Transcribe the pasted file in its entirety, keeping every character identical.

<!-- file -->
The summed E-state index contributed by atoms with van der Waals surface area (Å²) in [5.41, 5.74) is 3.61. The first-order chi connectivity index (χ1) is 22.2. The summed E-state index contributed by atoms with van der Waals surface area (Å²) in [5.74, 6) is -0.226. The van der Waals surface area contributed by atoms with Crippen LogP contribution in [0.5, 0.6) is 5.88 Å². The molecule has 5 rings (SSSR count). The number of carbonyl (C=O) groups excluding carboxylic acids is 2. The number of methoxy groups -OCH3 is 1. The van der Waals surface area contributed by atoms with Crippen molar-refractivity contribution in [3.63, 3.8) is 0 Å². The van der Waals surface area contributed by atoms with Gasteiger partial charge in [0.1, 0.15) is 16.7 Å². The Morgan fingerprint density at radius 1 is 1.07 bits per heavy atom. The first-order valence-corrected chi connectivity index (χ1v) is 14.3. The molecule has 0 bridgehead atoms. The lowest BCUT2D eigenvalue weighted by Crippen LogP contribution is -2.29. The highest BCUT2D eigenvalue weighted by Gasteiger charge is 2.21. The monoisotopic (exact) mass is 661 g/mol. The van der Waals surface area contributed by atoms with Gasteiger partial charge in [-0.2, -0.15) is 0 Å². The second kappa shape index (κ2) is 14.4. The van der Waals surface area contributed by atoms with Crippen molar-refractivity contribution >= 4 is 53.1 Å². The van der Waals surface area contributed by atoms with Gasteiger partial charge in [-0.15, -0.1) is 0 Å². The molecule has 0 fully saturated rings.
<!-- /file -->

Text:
The summed E-state index contributed by atoms with van der Waals surface area (Å²) in [5.41, 5.74) is 3.61. The first-order chi connectivity index (χ1) is 22.2. The summed E-state index contributed by atoms with van der Waals surface area (Å²) in [5.74, 6) is -0.226. The van der Waals surface area contributed by atoms with Crippen LogP contribution in [0.5, 0.6) is 5.88 Å². The molecule has 5 rings (SSSR count). The number of carbonyl (C=O) groups excluding carboxylic acids is 2. The number of methoxy groups -OCH3 is 1. The van der Waals surface area contributed by atoms with Crippen molar-refractivity contribution in [3.63, 3.8) is 0 Å². The van der Waals surface area contributed by atoms with Gasteiger partial charge in [0.1, 0.15) is 16.7 Å². The Morgan fingerprint density at radius 1 is 1.07 bits per heavy atom. The first-order valence-corrected chi connectivity index (χ1v) is 14.3. The molecule has 0 bridgehead atoms. The lowest BCUT2D eigenvalue weighted by Crippen LogP contribution is -2.29. The highest BCUT2D eigenvalue weighted by Gasteiger charge is 2.21. The monoisotopic (exact) mass is 661 g/mol. The van der Waals surface area contributed by atoms with Gasteiger partial charge in [-0.2, -0.15) is 0 Å². The second kappa shape index (κ2) is 14.4. The van der Waals surface area contributed by atoms with Crippen molar-refractivity contribution >= 4 is 53.1 Å². The van der Waals surface area contributed by atoms with Gasteiger partial charge in [-0.15, -0.1) is 0 Å². The molecule has 0 fully saturated rings.